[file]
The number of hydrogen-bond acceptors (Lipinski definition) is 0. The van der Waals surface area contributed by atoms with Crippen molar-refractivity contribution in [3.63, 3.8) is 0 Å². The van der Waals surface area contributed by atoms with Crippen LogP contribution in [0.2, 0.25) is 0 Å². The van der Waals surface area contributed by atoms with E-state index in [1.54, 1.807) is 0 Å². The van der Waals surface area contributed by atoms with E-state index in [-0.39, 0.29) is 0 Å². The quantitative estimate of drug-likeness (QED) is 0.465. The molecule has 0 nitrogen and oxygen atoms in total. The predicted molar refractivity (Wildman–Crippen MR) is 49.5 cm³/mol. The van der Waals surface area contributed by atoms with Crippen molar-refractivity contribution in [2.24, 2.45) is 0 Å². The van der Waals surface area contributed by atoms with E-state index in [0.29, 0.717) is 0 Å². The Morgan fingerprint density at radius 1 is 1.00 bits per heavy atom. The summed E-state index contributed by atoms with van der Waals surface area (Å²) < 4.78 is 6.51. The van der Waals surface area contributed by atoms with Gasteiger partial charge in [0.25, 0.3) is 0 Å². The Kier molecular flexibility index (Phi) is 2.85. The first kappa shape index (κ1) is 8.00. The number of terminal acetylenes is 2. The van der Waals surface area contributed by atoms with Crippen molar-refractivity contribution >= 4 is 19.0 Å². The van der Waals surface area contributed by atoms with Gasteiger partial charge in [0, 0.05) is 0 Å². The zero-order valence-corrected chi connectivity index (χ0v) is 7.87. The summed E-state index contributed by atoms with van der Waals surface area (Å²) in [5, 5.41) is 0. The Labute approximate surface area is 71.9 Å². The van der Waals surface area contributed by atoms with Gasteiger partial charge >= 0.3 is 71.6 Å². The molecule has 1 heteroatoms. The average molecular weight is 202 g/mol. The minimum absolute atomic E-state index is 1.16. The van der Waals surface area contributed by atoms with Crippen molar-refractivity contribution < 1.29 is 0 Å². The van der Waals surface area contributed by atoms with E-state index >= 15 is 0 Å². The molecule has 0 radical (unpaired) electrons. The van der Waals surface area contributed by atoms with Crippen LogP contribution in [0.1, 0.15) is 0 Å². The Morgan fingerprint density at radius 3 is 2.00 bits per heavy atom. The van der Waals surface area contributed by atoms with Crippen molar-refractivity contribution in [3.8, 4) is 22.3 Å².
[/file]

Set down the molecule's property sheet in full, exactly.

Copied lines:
The number of hydrogen-bond acceptors (Lipinski definition) is 0. The van der Waals surface area contributed by atoms with Crippen molar-refractivity contribution in [3.63, 3.8) is 0 Å². The van der Waals surface area contributed by atoms with Crippen LogP contribution in [0.2, 0.25) is 0 Å². The van der Waals surface area contributed by atoms with E-state index in [1.54, 1.807) is 0 Å². The van der Waals surface area contributed by atoms with E-state index in [-0.39, 0.29) is 0 Å². The quantitative estimate of drug-likeness (QED) is 0.465. The molecule has 0 nitrogen and oxygen atoms in total. The predicted molar refractivity (Wildman–Crippen MR) is 49.5 cm³/mol. The van der Waals surface area contributed by atoms with Crippen molar-refractivity contribution in [2.24, 2.45) is 0 Å². The van der Waals surface area contributed by atoms with E-state index in [0.29, 0.717) is 0 Å². The Morgan fingerprint density at radius 1 is 1.00 bits per heavy atom. The summed E-state index contributed by atoms with van der Waals surface area (Å²) < 4.78 is 6.51. The van der Waals surface area contributed by atoms with Gasteiger partial charge in [0.25, 0.3) is 0 Å². The Kier molecular flexibility index (Phi) is 2.85. The first kappa shape index (κ1) is 8.00. The number of terminal acetylenes is 2. The van der Waals surface area contributed by atoms with Crippen molar-refractivity contribution >= 4 is 19.0 Å². The van der Waals surface area contributed by atoms with Gasteiger partial charge in [0, 0.05) is 0 Å². The zero-order valence-corrected chi connectivity index (χ0v) is 7.87. The summed E-state index contributed by atoms with van der Waals surface area (Å²) in [5, 5.41) is 0. The Labute approximate surface area is 71.9 Å². The van der Waals surface area contributed by atoms with Gasteiger partial charge >= 0.3 is 71.6 Å². The molecule has 1 heteroatoms. The average molecular weight is 202 g/mol. The minimum absolute atomic E-state index is 1.16. The van der Waals surface area contributed by atoms with Crippen molar-refractivity contribution < 1.29 is 0 Å². The van der Waals surface area contributed by atoms with E-state index >= 15 is 0 Å². The molecule has 0 radical (unpaired) electrons. The van der Waals surface area contributed by atoms with Crippen LogP contribution in [0.1, 0.15) is 0 Å². The Morgan fingerprint density at radius 3 is 2.00 bits per heavy atom. The van der Waals surface area contributed by atoms with Crippen molar-refractivity contribution in [3.8, 4) is 22.3 Å².